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Nurp 500: Health Assessment > Week 10-GI > Flashcards

Flashcards in Week 10-GI Deck (91)
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1

When voiding is inconvenient, brain can inhibit what?

Detrusor muscle

2

Odynophagia is:

Painful swallowing

3

Type of pain that is gnawing, burning, cramping, or aching:

Visceral pain

4

This occurs when hollow organs contract forcefully or are distended or stretched, or when the capsules of solid organs are stretched; can also happen with ischemia

Visceral pain

5

This type of pain is a steady, aching, more severe than visceral type of pain that occurs from inflammation of the parietal peritoneum (peritonitis); it is aggravated by coughing or moving, patients prefer to lie still

Parietal pain

6

This type of pain that is felt at more distant sites which are innervated at approximately the same spinal levels as the disordered structures.

Referred pain

7

Visceral pain in the RUQ suggests:

Liver distention against its capsule (hepatitis)

8

Visceral periumbilical pain suggests ____ then becomes ______ in the RLQ from inflammation of the parietal peritoneum

Early appendicitis from distention of the Inflamed appendix

Parietal pain

9

Referred pain to the ___ from pancreatic or duodenal origin.

Back

10

Referred pain from the Biliary tree to the :

Right scapular region or the right posterior thorax

11

Referred pain from pleurisy or inferior wall myocardial infarction to the ____.

Epigastric area

12

Sensitivity of pain increases or decreases in older adults?

Decreased

13

Colicky acute upper abdominal pain:

Renal stone

14

Sudden knife-like epigastric pain:

Pancreatitis

15

Epigastric pain:

GERD, pancreatitis, and perforated ulcers

16

RUQ/upper abdominal pain:

Cholecystitis and cholangitis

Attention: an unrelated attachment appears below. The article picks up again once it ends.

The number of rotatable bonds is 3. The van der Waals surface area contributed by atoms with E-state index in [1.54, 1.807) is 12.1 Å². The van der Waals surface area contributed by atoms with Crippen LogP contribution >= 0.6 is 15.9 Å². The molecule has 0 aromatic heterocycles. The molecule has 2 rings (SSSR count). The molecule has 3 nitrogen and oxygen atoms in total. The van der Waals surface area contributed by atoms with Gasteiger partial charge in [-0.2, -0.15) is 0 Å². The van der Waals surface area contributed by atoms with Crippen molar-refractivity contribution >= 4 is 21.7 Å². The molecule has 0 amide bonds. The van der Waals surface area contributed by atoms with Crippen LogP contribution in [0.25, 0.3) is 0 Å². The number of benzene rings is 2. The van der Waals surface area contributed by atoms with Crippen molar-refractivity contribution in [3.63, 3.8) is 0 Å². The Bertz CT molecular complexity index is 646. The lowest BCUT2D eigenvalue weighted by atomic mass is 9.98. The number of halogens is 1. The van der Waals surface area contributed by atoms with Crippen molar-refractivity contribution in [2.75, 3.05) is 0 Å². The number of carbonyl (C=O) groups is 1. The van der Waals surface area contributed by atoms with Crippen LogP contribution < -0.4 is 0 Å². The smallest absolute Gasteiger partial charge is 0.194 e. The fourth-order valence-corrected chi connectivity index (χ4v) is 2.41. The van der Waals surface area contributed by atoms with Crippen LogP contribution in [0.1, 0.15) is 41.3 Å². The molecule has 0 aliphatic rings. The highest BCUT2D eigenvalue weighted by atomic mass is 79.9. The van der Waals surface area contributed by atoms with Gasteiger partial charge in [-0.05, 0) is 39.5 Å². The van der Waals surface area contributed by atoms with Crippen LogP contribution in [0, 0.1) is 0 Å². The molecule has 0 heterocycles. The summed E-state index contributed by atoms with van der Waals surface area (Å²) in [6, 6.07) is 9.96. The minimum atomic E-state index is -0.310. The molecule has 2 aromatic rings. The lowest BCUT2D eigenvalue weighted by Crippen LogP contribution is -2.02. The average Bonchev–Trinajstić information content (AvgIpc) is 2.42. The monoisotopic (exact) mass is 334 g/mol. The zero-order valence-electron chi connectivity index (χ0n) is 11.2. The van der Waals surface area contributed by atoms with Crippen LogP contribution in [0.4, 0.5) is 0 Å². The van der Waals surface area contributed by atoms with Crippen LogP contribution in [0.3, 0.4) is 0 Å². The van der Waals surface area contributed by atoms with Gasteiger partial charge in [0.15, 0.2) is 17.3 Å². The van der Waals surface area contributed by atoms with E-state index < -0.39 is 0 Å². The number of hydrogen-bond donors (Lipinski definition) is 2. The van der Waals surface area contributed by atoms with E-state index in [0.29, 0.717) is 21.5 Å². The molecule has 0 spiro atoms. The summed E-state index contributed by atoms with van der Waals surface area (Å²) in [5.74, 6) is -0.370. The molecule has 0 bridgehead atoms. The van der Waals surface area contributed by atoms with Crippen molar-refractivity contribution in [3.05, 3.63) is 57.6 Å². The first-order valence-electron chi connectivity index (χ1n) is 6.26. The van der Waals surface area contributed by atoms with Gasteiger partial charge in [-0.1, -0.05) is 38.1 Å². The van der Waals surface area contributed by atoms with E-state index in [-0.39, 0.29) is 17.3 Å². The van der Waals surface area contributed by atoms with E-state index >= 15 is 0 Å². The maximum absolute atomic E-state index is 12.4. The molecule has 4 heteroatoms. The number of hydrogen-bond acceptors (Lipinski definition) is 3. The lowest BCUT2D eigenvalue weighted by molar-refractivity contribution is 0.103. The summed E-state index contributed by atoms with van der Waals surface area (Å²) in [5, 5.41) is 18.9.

17

Pain precipitated by exertion consider:

CAD

18

Chronic, recurrent upper abdominal pain:

Dyspepsia

19

Negative feeling that is not painful:

Discomfort

20

3 month history of nonspecific upper abdominal discomfort or nausea not attributable to structural abnormalities or PUD.

Functional (non-ulcer) dyspepsia

21

Dysphagia, odynophagia, recurrent vomiting, evidence of GI bleed, early satiety, weight loss, anemia, rial factors for GI cancer, palpable mass, painless jaundice are all

Alarm symptoms in chronic upper abdominal discomfort/pain

22

Postprandial fullness, early satiety, epigastric pain/burning are symptoms of:

Dyspepsia

23

RLQ pain that migrates from periumbilical area plus abdominal wall rigidity is suspicious for:

Appendicitis

24

RLQ pain in women consider:

PID, ruptured ovarian cysts, ectopic pregnancy

25

LLQ pain plus palpable mass:

Diverticulitis

26

Diffuse abdominal pain, distention, hyperactive high-pitched bowel sounds and tenderness on palpation:

Small or large bowel obstruction

27

Pain, absent bowel sounds, rigidity, percussion tenderness, and guarding:

Peritonitis

28

Change in bowel habits with mass:

Colon cancer

29

Pain for 12 weeks in preceding 12 months, relief with defecation, change in frequency of bowel movements, change in form of stool:

IBS

30

Nocturnal diarrhea is usually:

Pathologic